At his May 28 news conference, Eagles defensive coordinator Jim Schwartz changed, at least a little bit, his answer to the first question of the session. He shifted his answer to a statement about the reason for the offseason training practices, both voluntary and mandatory.
“You’re going to see it probably more now and then early in camp, and then when we get later in camp, probably zero guys in to compete for some certain spots,” Schwartz said. “This time of year, we’re really not competing. The players are really competing against themselves. They’re not competing against their teammates, they’re not competing against somebody else at the position or the offense. They’re competing to get themselves better as a player. We try to keep that in mind at this time of year.”
Schwartz was saying that all the coaches are watching to see which players are absorbing what they are trying to teach them about becoming an NFL player.
It appears, at least at this stage, former Archbishop Wood High School and Penn State standout offensive lineman Ryan Bates has grasped that aspect of the first stage of trying to land a spot on the Eagles roster or practice squad as a rookie free agent.
After the last minicamp session on June 13, Bates was asked if he had learned a lot in what is a relatively short period of time.
“Absolutely. Being around some of the guys here, offensive line coach (Jeff) Stoutland, around this whole offense, it’s been a tremendous experience,” Bates said at his locker. “I get to play on a hometown team. I get to watch some of the people I grew up watching like (Jason) Peters, (Jason) Kelce, Lane (Johnson)…it’s a tremendous experience. I’m trying to take advantage of every opportunity I get.”
The Eagles’ offensive line room, over the last few years, has had a reputation of welcoming all players, from high draft picks to rookie free agents. Bates was asked if the reputation was true.
“I felt nothing but welcome since I set foot on the NovaCare campus,” Bates said. “I felt an immediate connection with the guys. It’s been going great so far.”
Bates asked about how players come to the Eagles and are thrilled to just be coached by Stoutland, even if it is for just one season or training camp. Is he the offensive line guru he has been touted as?
“Absolutely,” Bates said without hesitation. “He’s a tremendous coach. I’ve learned more from him in, what is it, the past 10 weeks I’ve been here, than (all the time) I have been playing football.”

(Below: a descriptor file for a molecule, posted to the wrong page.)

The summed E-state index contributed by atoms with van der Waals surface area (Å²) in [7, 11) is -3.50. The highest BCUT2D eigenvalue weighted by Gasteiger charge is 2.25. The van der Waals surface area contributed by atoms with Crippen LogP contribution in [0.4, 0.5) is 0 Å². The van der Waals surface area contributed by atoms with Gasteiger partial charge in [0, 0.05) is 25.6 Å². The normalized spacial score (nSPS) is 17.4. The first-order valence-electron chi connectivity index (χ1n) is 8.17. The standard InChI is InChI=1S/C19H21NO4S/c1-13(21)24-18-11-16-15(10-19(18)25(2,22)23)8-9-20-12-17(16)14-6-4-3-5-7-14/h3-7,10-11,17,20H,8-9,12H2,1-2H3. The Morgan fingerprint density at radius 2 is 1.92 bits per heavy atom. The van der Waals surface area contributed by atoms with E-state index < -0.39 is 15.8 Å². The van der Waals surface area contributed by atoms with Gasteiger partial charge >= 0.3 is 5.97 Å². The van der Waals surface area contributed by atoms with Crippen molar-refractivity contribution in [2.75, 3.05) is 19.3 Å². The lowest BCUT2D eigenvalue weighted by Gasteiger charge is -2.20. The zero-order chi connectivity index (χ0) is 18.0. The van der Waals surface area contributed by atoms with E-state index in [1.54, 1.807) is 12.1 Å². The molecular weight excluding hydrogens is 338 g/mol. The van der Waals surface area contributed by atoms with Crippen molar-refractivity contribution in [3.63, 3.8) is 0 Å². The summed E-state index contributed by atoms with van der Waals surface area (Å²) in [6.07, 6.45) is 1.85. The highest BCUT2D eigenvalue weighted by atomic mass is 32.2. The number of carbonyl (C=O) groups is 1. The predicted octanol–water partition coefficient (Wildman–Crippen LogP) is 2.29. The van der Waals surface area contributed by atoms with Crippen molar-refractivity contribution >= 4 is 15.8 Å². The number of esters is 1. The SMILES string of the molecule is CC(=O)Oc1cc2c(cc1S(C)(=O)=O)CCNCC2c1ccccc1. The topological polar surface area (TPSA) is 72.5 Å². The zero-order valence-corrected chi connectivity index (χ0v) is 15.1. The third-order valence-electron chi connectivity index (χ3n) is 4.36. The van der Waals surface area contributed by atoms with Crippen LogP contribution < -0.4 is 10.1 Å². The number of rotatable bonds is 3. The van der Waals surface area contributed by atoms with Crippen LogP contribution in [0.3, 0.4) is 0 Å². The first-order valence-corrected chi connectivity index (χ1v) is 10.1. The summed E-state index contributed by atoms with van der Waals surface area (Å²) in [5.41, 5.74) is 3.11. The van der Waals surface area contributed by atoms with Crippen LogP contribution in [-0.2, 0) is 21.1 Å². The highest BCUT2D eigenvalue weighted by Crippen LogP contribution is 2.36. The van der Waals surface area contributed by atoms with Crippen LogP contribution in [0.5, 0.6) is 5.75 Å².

Bates immediately walked back the enormity of that statement with a bit of a laugh.
“That might have been a bit of an exaggeration,” he said. “It’s because he’s a defensive coach and he puts his perspective, a different perspective for you as an offensive lineman. He teaches you defenses, different coverages, where the pressure is coming from. It’s awesome to learn from him. I’ve never been taught defense before (at this level). I’m just trying to be like a sponge and absorb all this information he’s throwing at you.”
The period Schwartz talked about is now over. The period where these new players are not competing for jobs right now and are just competing against themselves to try to understand what goes on at the next level is done.
Bates is trying to land a spot on the Eagles O-line that has Pro Bowlers and All-Pros at four of the five starting positions. Two current backups, Stefen Wisniewski and Halapoulivaati Vaitai, started on the offensive line for the Eagles’ 2017 Super Bowl championship team. If that’s not daunting enough, the Birds’ first-round pick in 2018 was offensive tackle Andre Dillard.
Bates was asked if he feels as confident after these first 10 weeks as he did when he walked out onto the Eagles practice field for the first time in May.
“That’s a tough question,” Bates said. “Because anything can happen. People can get hurt, anybody can get cut at any second. I’m just taking advantage of every opportunity I get.”
Bates, like the rest of the rookies, will be competing for a job when training camp opens later in the summer. If the Bucks County native continues to balance confidence and a willingness to learn like he has so far, his chances are good. ••
Follow Al Thompson on Twitter @thompsoniii